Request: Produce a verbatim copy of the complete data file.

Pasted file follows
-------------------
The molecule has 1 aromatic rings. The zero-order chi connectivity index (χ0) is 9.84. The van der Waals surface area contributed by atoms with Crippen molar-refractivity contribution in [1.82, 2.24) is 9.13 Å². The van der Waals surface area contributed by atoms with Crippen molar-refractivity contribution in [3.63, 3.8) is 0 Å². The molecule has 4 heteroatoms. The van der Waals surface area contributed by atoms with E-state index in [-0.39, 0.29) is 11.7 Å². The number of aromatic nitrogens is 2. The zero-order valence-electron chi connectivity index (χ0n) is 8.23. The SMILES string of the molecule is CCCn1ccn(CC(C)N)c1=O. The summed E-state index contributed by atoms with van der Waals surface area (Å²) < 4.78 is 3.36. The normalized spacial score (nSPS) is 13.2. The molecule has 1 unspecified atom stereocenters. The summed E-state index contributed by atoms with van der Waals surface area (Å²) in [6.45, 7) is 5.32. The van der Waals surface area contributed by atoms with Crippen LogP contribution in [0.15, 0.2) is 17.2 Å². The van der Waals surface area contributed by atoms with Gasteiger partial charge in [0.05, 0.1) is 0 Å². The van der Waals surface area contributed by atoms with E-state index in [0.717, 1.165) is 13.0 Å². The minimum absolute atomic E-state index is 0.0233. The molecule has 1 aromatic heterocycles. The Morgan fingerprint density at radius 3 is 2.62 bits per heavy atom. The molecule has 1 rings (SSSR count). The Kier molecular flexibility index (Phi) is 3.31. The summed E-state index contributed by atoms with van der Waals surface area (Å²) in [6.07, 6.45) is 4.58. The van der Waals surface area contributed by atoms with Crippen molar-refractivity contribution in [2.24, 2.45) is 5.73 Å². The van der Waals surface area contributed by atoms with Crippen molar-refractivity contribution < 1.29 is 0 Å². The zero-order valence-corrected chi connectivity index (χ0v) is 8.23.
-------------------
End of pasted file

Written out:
The molecule has 1 aromatic rings. The zero-order chi connectivity index (χ0) is 9.84. The van der Waals surface area contributed by atoms with Crippen molar-refractivity contribution in [1.82, 2.24) is 9.13 Å². The van der Waals surface area contributed by atoms with Crippen molar-refractivity contribution in [3.63, 3.8) is 0 Å². The molecule has 4 heteroatoms. The van der Waals surface area contributed by atoms with E-state index in [-0.39, 0.29) is 11.7 Å². The number of aromatic nitrogens is 2. The zero-order valence-electron chi connectivity index (χ0n) is 8.23. The SMILES string of the molecule is CCCn1ccn(CC(C)N)c1=O. The summed E-state index contributed by atoms with van der Waals surface area (Å²) < 4.78 is 3.36. The normalized spacial score (nSPS) is 13.2. The molecule has 1 unspecified atom stereocenters. The summed E-state index contributed by atoms with van der Waals surface area (Å²) in [6.45, 7) is 5.32. The van der Waals surface area contributed by atoms with Crippen LogP contribution in [0.15, 0.2) is 17.2 Å². The van der Waals surface area contributed by atoms with Gasteiger partial charge in [0.05, 0.1) is 0 Å². The van der Waals surface area contributed by atoms with E-state index in [0.717, 1.165) is 13.0 Å². The minimum absolute atomic E-state index is 0.0233. The molecule has 1 aromatic heterocycles. The Morgan fingerprint density at radius 3 is 2.62 bits per heavy atom. The molecule has 1 rings (SSSR count). The Kier molecular flexibility index (Phi) is 3.31. The summed E-state index contributed by atoms with van der Waals surface area (Å²) in [6.07, 6.45) is 4.58. The van der Waals surface area contributed by atoms with Crippen molar-refractivity contribution in [2.24, 2.45) is 5.73 Å². The van der Waals surface area contributed by atoms with Crippen molar-refractivity contribution < 1.29 is 0 Å². The zero-order valence-corrected chi connectivity index (χ0v) is 8.23.